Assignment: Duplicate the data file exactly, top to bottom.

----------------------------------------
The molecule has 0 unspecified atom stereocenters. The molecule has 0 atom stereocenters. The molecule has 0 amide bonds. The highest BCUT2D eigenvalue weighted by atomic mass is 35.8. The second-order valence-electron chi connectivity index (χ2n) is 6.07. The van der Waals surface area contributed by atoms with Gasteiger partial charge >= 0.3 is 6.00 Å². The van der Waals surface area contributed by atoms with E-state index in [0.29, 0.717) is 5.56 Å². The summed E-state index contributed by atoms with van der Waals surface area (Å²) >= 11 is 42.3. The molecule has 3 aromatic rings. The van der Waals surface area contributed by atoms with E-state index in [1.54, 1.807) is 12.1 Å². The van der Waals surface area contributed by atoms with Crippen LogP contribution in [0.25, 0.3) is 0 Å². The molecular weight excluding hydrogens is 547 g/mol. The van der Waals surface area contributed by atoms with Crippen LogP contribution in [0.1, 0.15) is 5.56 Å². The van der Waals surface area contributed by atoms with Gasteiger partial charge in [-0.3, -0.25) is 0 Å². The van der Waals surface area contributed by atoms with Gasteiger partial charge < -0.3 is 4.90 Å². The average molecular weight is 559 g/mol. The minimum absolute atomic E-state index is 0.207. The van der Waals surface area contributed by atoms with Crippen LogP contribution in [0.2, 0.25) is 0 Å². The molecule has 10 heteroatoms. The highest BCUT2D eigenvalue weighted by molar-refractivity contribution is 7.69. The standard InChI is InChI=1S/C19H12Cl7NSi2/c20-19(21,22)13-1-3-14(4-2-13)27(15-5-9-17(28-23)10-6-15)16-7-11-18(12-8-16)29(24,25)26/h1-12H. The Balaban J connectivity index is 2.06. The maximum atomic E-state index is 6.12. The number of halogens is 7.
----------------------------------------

The molecule has 0 unspecified atom stereocenters. The molecule has 0 atom stereocenters. The molecule has 0 amide bonds. The highest BCUT2D eigenvalue weighted by atomic mass is 35.8. The second-order valence-electron chi connectivity index (χ2n) is 6.07. The van der Waals surface area contributed by atoms with Gasteiger partial charge >= 0.3 is 6.00 Å². The van der Waals surface area contributed by atoms with E-state index in [0.29, 0.717) is 5.56 Å². The summed E-state index contributed by atoms with van der Waals surface area (Å²) >= 11 is 42.3. The molecule has 3 aromatic rings. The van der Waals surface area contributed by atoms with E-state index in [1.54, 1.807) is 12.1 Å². The van der Waals surface area contributed by atoms with Crippen LogP contribution in [0.25, 0.3) is 0 Å². The molecular weight excluding hydrogens is 547 g/mol. The van der Waals surface area contributed by atoms with Crippen LogP contribution in [0.1, 0.15) is 5.56 Å². The van der Waals surface area contributed by atoms with Gasteiger partial charge in [-0.3, -0.25) is 0 Å². The van der Waals surface area contributed by atoms with Gasteiger partial charge < -0.3 is 4.90 Å². The average molecular weight is 559 g/mol. The minimum absolute atomic E-state index is 0.207. The van der Waals surface area contributed by atoms with Crippen LogP contribution in [0.2, 0.25) is 0 Å². The molecule has 10 heteroatoms. The highest BCUT2D eigenvalue weighted by molar-refractivity contribution is 7.69. The standard InChI is InChI=1S/C19H12Cl7NSi2/c20-19(21,22)13-1-3-14(4-2-13)27(15-5-9-17(28-23)10-6-15)16-7-11-18(12-8-16)29(24,25)26/h1-12H. The Balaban J connectivity index is 2.06. The maximum atomic E-state index is 6.12. The number of halogens is 7.